Wonderlamp is a collaboration between Pieke Bergmans and Studio Job, presented by Dilmos last week in Milan. At the exhibit, we spoke with Nynke Tynagel, one half of Studio Job, who provided some insight into the studio's working process: everyday icons, archetypical forms, contradictions as inspiration, castles, and answering the phone.
Nynke (right) and Pieke are pictured at the Dilmos gallery above.
Core77: Tell us about Wonderlamp.
Nynke Tynagel: It's a collaboration with Pieke Bergmans. She's known for her glass Light Blubs. Sometimes, you see work and think 'I wish I thought of that, I wish it were my idea.' That's why we approached her and asked her to collaborate. She also uses an archetypal material, using glass the same way we use bronze. It was very obvious to put these two together into one object. We also thought it was a nice idea to collaborate; this is our first.
C77: What's the idea behind the project?
NT: There are 7 light objects. Each lamp has its own little idea. In each, the glass represents a different material. In one lamp its steam, in another it's a beam of light. In another, it's smoke.
C77: Historical references and cultural icons are very visible in your work. How did you use these in Wonderlamp?
NT: The pieces you see here, the 7 lamps, are everyday life pieces. The pots and pans your mother has in the kitchen, a torch, and a neon lamp. They aren't really historical. This year we did some really joyful pieces, without a dark, heavy meaning.
C77: How do intuition and research balance in your process?
NT: Of course, we look into history, visit a lot of places and are inspired by a lot of things, but intuition is really important. You develop a kind of language. Job and I, we speak the same language. That's why we end up doing the work we do. For me its very hard to describe my thoughts, to translate them into words. I express my feelings through the pieces.
C77: Does storytelling play a role in this?
NT: We always think about placing our work inside a castle. We see it as a small society with every aspect of life within it. You have the farmer and the big boss. You have religion, a chapel, a dining room, a kitchen. We like to think of a little story that happened in that small society and place our work in every room of that castle.
C77: Can you discuss the graphic nature of your work?
NT: It is always the archetypical form we are searching for. They're in our head but never really exist when we try to find them in life. We are always looking for those shapes. Sometimes we blow them up and they become more like sculpture.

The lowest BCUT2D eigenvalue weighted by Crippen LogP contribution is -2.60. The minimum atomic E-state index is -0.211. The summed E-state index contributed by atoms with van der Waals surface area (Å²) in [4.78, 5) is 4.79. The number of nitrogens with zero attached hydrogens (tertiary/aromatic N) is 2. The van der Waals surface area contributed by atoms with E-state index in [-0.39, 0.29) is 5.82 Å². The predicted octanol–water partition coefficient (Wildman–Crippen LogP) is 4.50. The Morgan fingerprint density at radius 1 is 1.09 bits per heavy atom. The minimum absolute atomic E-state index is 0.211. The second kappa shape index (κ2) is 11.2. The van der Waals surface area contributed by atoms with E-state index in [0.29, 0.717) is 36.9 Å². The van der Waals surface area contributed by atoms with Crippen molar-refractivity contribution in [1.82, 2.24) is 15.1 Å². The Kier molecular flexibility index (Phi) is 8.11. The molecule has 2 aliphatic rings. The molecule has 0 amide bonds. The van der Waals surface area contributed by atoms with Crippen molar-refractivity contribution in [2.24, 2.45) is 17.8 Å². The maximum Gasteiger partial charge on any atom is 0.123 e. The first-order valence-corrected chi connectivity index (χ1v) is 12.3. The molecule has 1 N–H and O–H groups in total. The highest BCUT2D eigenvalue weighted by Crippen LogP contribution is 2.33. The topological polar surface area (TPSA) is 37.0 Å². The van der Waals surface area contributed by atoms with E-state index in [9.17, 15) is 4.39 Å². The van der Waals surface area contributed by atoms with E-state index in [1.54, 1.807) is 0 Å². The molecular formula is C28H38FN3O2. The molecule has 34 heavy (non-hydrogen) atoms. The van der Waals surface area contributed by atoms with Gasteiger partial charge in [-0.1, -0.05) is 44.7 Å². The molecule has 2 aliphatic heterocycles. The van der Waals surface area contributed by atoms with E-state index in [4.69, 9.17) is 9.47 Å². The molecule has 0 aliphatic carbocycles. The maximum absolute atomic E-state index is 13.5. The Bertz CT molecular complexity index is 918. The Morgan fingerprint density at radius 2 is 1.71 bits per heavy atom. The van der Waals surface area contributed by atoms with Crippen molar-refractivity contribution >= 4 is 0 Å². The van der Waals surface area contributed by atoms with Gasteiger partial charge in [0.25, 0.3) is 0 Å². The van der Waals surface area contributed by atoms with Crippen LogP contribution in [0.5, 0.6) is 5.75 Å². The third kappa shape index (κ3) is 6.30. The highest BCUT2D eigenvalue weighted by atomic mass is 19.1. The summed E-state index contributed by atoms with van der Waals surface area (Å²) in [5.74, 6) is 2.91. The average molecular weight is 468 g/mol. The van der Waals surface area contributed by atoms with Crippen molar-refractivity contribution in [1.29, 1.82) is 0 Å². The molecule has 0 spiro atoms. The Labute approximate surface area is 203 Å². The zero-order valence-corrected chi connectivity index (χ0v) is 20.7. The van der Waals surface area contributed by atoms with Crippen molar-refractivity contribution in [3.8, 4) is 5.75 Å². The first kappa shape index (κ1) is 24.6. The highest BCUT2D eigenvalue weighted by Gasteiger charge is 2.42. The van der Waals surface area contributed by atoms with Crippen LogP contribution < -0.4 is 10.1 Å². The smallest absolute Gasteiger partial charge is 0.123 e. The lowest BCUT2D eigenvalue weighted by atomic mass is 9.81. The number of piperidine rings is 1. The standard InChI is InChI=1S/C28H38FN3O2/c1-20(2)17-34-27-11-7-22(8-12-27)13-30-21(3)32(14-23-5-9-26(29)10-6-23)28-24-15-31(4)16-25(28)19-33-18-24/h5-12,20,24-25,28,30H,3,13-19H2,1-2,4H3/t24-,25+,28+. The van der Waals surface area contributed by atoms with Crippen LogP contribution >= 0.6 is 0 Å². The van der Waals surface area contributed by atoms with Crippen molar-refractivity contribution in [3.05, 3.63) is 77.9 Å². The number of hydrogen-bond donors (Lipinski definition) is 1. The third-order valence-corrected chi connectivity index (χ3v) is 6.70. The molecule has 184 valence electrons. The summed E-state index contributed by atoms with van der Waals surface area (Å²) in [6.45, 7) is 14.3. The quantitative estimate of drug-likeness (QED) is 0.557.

C77: What do you mean by archetypical form?
NT: For example, when you think of a teapot, the form that comes to mind.C77: How do you work through your ideas?
NT: During lunch and dinner, Job and I discuss ideas and find time to create in between busy working days. Job draws on paper and I draw in the computer. These drawings go to our atelier, and we make the molds to realize the projects.
C77: Do you also chip away at something in 3d?
NT: After all these years, we have enough experience to know how a drawing will translate to 3d, but we do make models and maquettes.
C77: Are you and Job directly involved in the making?
NT: We supervise, but we never work with our hands anymore. It's a pity, but we are too busy organizing everything.
C77: How has your work changed from the early days to now?
NT: In the early days, we were more involved in the process of realizing the pieces themselves. Now, we are more often on the phone, behind the computer, busy with emails. It's a pity, but it belongs to the job, unfortunately. We have stayed small, so we can still be involved in every aspect of each project. We want to be close to the making of each piece.
Job Smeets, Nynke Tynagel and Pieke Bergmans in the studio.
C77: On that note, how do you find your craftsmen?
NT: We found them in our neighborhood. The craftsmen are people we have been working with for many years already. We've developed a way of working, we understand each other, and this has grown over time. We've had the same caster for 10 years. We've used one carpenter the entire time. They are all really devoted, and we like people that are perfectionists.
C77: You mentioned before the interview that you and Job weren't really 'design fans.' What does that mean?
NT: We don't like to be here during the fair. We don't like design; we aren't inspired by it. We like to be in our studios and do our work, but the part of showing up at openings and going to fairs is not our favorite part of the job. We prefer to hide in our atelier.
C77: Who do you perceive to be your audience?
NT: We never think about clients or an audience when we are doing our pieces. In that way, we work more as an artist. It's free work. For us, its not important who the audience is or what people think of it. Our work often ends up in museums or with collectors or in public spaces.
C77: If not design, what do you look at when developing your ideas?
NT: We are inspired by animals, by nature, by everyday life, by the good and the bad, and by contradictions. We like to be on the border of beautiful and ugly, old and new. That's what inspires us: the contradictions in life.
Lisa is dedicated to promoting the American contemporary design scene. She keeps herself busy as the co-founder of the Object Design League, an association of independent designers in Chicago, and design practice Smith&Linder, both co-founded with Caroline Linder. She also teaches foundation research studios at the School of the Art Institute of Chicago.